EB: Ah, yes. PT has been a friend of mine going on eight years now. I met at a guitar shop in New York. I think at the time he was 22 years old. He was giving lessons, and I was making a low-budget film and I needed some very inexpensive music for the film and he said, "Hey, why don't I give you my demo." I looked into it, fell in love with it, used about three songs from the demo, he and I became great buddies, and he's been the composer for every film I've made since. I've made about five movies now.

MR: Nice, Ed. Which one did he start with?

EB: A movie that not a lot of people saw, probably because it didn't deserve quite a big audience, called Looking for Kitty. But it's got some nice PT Walkley music in it.

MR: Okay, so you were a musician looking around at guitars.

EB: I was, yeah, but I'm a very mediocre rhythm guitar player.

MR: And you guys jam.

EB: PT and I actually have a little side project where he let me play my rhythm guitar with another buddy of mine from high school, so we have a little band. I'll periodically throw one of that band's tunes into the movies as well.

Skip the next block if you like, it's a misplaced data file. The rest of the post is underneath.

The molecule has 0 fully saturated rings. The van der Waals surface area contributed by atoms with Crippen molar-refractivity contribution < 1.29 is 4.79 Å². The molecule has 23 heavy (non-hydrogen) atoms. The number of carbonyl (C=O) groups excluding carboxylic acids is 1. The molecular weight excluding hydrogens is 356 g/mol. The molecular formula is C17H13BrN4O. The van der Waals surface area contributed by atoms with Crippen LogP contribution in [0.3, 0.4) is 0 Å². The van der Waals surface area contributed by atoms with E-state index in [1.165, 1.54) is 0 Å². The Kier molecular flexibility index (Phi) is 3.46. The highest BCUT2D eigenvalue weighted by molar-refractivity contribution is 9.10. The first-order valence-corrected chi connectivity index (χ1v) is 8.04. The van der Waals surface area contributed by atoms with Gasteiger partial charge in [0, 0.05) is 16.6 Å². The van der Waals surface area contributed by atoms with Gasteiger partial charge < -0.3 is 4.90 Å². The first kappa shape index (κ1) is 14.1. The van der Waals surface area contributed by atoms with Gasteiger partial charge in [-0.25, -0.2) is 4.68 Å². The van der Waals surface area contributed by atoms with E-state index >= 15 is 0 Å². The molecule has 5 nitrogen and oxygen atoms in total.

MR: So, for the music on the Newlyweds soundtrack, "PT Walkley & The Blue Jackets" are credited on the cover. That's you guys.

EB: The Blue Jackets is basically our sideband, and we got one song on the soundtrack, a song called "All Night Long." Everything else is just PT, and given how many different styles of music he plays and how much the guy is one of these very prolific writers, he plays with all sorts of musicians, so we're his crappy garage band. But he also plays with more polished guys in town.

MR: Let's also talk about PT's new album, Thriller, that you've obviously heard. What are your favorite songs?

EB: I like "On the Snub," "Go Away," "Summer Song"... we even used the demo version of "Summer Song" in Newlyweds, that's one of my favorites. Those are probably my tops. "The Way that You Are," as well.

MR: Ed, some of your most popular films have been The Brothers McMullen, She's The One, Saving Private Ryan, 15 Minutes, Sidewalks of New York, The Groomsmen, 27 Dresses... You're constantly working. How do you balance all that screenwriting, directing, acting, making music, and being a New Yorker?